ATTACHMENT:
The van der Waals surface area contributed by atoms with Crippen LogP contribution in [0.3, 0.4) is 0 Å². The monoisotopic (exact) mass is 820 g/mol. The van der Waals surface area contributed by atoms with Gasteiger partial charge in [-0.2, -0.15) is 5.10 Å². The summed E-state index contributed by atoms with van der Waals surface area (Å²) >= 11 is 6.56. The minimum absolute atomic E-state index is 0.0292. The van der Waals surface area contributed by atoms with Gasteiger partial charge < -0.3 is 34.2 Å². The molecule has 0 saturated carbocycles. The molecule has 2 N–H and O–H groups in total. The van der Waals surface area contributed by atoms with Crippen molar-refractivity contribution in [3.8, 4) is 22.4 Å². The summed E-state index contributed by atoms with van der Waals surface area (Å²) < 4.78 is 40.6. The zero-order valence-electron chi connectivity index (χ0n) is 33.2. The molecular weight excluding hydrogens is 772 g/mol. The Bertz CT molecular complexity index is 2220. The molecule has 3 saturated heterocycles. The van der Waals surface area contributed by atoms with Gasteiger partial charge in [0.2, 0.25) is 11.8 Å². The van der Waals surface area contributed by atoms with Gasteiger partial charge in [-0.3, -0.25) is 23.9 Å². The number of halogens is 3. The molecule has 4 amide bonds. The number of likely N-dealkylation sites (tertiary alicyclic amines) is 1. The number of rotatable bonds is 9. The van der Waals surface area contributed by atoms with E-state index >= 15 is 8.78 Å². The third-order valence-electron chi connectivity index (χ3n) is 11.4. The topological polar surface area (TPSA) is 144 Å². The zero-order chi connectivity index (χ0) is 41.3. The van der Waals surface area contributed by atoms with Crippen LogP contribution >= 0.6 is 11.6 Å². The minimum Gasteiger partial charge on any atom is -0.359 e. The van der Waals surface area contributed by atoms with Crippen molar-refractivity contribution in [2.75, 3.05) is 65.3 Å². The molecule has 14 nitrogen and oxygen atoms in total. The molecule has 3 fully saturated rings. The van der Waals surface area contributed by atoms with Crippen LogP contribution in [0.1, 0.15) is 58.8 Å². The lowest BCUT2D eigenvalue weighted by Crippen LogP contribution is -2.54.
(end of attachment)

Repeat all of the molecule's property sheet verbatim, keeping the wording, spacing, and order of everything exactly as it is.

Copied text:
The van der Waals surface area contributed by atoms with Crippen LogP contribution in [0.3, 0.4) is 0 Å². The monoisotopic (exact) mass is 820 g/mol. The van der Waals surface area contributed by atoms with Gasteiger partial charge in [-0.2, -0.15) is 5.10 Å². The summed E-state index contributed by atoms with van der Waals surface area (Å²) >= 11 is 6.56. The minimum absolute atomic E-state index is 0.0292. The van der Waals surface area contributed by atoms with Gasteiger partial charge < -0.3 is 34.2 Å². The molecule has 0 saturated carbocycles. The molecule has 2 N–H and O–H groups in total. The van der Waals surface area contributed by atoms with Crippen molar-refractivity contribution in [3.8, 4) is 22.4 Å². The summed E-state index contributed by atoms with van der Waals surface area (Å²) < 4.78 is 40.6. The zero-order valence-electron chi connectivity index (χ0n) is 33.2. The molecular weight excluding hydrogens is 772 g/mol. The Bertz CT molecular complexity index is 2220. The molecule has 3 saturated heterocycles. The van der Waals surface area contributed by atoms with Gasteiger partial charge in [0.2, 0.25) is 11.8 Å². The van der Waals surface area contributed by atoms with Gasteiger partial charge in [-0.3, -0.25) is 23.9 Å². The number of halogens is 3. The molecule has 4 amide bonds. The number of likely N-dealkylation sites (tertiary alicyclic amines) is 1. The number of rotatable bonds is 9. The van der Waals surface area contributed by atoms with E-state index >= 15 is 8.78 Å². The third-order valence-electron chi connectivity index (χ3n) is 11.4. The topological polar surface area (TPSA) is 144 Å². The zero-order chi connectivity index (χ0) is 41.3. The van der Waals surface area contributed by atoms with Crippen LogP contribution >= 0.6 is 11.6 Å². The minimum Gasteiger partial charge on any atom is -0.359 e. The van der Waals surface area contributed by atoms with Crippen molar-refractivity contribution in [2.75, 3.05) is 65.3 Å². The molecule has 14 nitrogen and oxygen atoms in total. The molecule has 3 fully saturated rings. The van der Waals surface area contributed by atoms with Crippen LogP contribution in [0.1, 0.15) is 58.8 Å². The lowest BCUT2D eigenvalue weighted by Crippen LogP contribution is -2.54.